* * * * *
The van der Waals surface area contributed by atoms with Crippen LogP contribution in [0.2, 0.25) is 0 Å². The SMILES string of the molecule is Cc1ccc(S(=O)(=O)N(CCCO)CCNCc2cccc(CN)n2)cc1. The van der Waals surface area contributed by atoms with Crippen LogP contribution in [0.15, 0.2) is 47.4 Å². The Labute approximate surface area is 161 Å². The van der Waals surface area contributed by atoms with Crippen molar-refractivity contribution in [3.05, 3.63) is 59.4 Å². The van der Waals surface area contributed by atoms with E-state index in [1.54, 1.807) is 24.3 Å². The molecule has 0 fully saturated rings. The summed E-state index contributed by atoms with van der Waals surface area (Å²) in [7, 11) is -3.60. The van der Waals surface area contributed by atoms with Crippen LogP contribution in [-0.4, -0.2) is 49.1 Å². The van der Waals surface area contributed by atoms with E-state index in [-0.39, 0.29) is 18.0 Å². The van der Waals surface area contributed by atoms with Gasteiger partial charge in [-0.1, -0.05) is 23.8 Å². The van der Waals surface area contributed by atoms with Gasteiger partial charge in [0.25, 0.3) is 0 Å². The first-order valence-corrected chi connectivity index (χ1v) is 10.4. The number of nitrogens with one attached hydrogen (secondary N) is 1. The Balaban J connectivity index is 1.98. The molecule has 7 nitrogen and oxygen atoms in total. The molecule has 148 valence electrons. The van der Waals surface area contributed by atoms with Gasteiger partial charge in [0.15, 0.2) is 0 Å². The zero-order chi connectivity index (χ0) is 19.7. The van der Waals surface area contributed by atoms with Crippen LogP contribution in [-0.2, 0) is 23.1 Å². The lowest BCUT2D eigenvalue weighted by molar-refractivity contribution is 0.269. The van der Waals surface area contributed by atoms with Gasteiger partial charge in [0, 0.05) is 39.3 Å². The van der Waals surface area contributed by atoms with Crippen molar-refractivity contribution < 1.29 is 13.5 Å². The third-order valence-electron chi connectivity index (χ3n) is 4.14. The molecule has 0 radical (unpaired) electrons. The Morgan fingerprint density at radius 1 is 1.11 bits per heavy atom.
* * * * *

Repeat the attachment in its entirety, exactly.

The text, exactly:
The van der Waals surface area contributed by atoms with Crippen LogP contribution in [0.2, 0.25) is 0 Å². The SMILES string of the molecule is Cc1ccc(S(=O)(=O)N(CCCO)CCNCc2cccc(CN)n2)cc1. The van der Waals surface area contributed by atoms with Crippen LogP contribution in [0.15, 0.2) is 47.4 Å². The Labute approximate surface area is 161 Å². The van der Waals surface area contributed by atoms with Crippen molar-refractivity contribution in [3.05, 3.63) is 59.4 Å². The van der Waals surface area contributed by atoms with E-state index in [1.54, 1.807) is 24.3 Å². The molecule has 0 fully saturated rings. The summed E-state index contributed by atoms with van der Waals surface area (Å²) in [7, 11) is -3.60. The van der Waals surface area contributed by atoms with Crippen LogP contribution in [-0.4, -0.2) is 49.1 Å². The van der Waals surface area contributed by atoms with E-state index in [-0.39, 0.29) is 18.0 Å². The van der Waals surface area contributed by atoms with Gasteiger partial charge in [-0.1, -0.05) is 23.8 Å². The van der Waals surface area contributed by atoms with Gasteiger partial charge in [0.25, 0.3) is 0 Å². The first-order valence-corrected chi connectivity index (χ1v) is 10.4. The number of nitrogens with one attached hydrogen (secondary N) is 1. The Balaban J connectivity index is 1.98. The molecule has 7 nitrogen and oxygen atoms in total. The molecule has 148 valence electrons. The van der Waals surface area contributed by atoms with Gasteiger partial charge in [0.15, 0.2) is 0 Å². The zero-order chi connectivity index (χ0) is 19.7. The van der Waals surface area contributed by atoms with Crippen LogP contribution in [-0.2, 0) is 23.1 Å². The lowest BCUT2D eigenvalue weighted by molar-refractivity contribution is 0.269. The van der Waals surface area contributed by atoms with Gasteiger partial charge in [0, 0.05) is 39.3 Å². The van der Waals surface area contributed by atoms with Crippen molar-refractivity contribution < 1.29 is 13.5 Å². The third-order valence-electron chi connectivity index (χ3n) is 4.14. The molecule has 0 radical (unpaired) electrons. The Morgan fingerprint density at radius 1 is 1.11 bits per heavy atom.